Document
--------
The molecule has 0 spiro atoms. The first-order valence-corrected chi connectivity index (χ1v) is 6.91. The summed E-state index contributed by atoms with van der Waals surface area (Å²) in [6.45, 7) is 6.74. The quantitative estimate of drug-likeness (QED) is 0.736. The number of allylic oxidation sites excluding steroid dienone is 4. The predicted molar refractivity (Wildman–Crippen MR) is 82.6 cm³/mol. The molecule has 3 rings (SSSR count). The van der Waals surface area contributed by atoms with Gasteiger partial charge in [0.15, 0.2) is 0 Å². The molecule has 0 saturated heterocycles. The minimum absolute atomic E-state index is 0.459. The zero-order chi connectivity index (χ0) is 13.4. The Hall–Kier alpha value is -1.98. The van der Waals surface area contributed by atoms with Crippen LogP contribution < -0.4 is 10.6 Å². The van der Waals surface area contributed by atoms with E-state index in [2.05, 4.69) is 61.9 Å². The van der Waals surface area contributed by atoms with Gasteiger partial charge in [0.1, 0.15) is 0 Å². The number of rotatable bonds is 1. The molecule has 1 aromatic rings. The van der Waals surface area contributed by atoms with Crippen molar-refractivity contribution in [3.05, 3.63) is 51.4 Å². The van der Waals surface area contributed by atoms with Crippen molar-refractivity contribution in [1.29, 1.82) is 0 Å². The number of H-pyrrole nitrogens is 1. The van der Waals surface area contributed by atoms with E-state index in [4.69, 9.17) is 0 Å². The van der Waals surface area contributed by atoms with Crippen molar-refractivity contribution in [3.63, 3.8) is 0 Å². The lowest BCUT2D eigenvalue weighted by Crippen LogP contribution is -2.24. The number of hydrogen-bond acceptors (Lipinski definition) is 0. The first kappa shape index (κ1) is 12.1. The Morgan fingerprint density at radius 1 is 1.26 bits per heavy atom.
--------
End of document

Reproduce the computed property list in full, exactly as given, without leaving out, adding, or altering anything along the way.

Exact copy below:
The molecule has 0 spiro atoms. The first-order valence-corrected chi connectivity index (χ1v) is 6.91. The summed E-state index contributed by atoms with van der Waals surface area (Å²) in [6.45, 7) is 6.74. The quantitative estimate of drug-likeness (QED) is 0.736. The number of allylic oxidation sites excluding steroid dienone is 4. The predicted molar refractivity (Wildman–Crippen MR) is 82.6 cm³/mol. The molecule has 3 rings (SSSR count). The van der Waals surface area contributed by atoms with Gasteiger partial charge in [0.15, 0.2) is 0 Å². The molecule has 0 saturated heterocycles. The minimum absolute atomic E-state index is 0.459. The zero-order chi connectivity index (χ0) is 13.4. The Hall–Kier alpha value is -1.98. The van der Waals surface area contributed by atoms with Crippen LogP contribution < -0.4 is 10.6 Å². The van der Waals surface area contributed by atoms with E-state index in [2.05, 4.69) is 61.9 Å². The van der Waals surface area contributed by atoms with Gasteiger partial charge in [0.1, 0.15) is 0 Å². The number of rotatable bonds is 1. The molecule has 1 aromatic rings. The van der Waals surface area contributed by atoms with Crippen molar-refractivity contribution in [3.05, 3.63) is 51.4 Å². The van der Waals surface area contributed by atoms with Crippen molar-refractivity contribution in [1.29, 1.82) is 0 Å². The number of H-pyrrole nitrogens is 1. The van der Waals surface area contributed by atoms with E-state index in [4.69, 9.17) is 0 Å². The van der Waals surface area contributed by atoms with Crippen molar-refractivity contribution in [3.63, 3.8) is 0 Å². The lowest BCUT2D eigenvalue weighted by Crippen LogP contribution is -2.24. The number of hydrogen-bond acceptors (Lipinski definition) is 0. The first kappa shape index (κ1) is 12.1. The Morgan fingerprint density at radius 1 is 1.26 bits per heavy atom.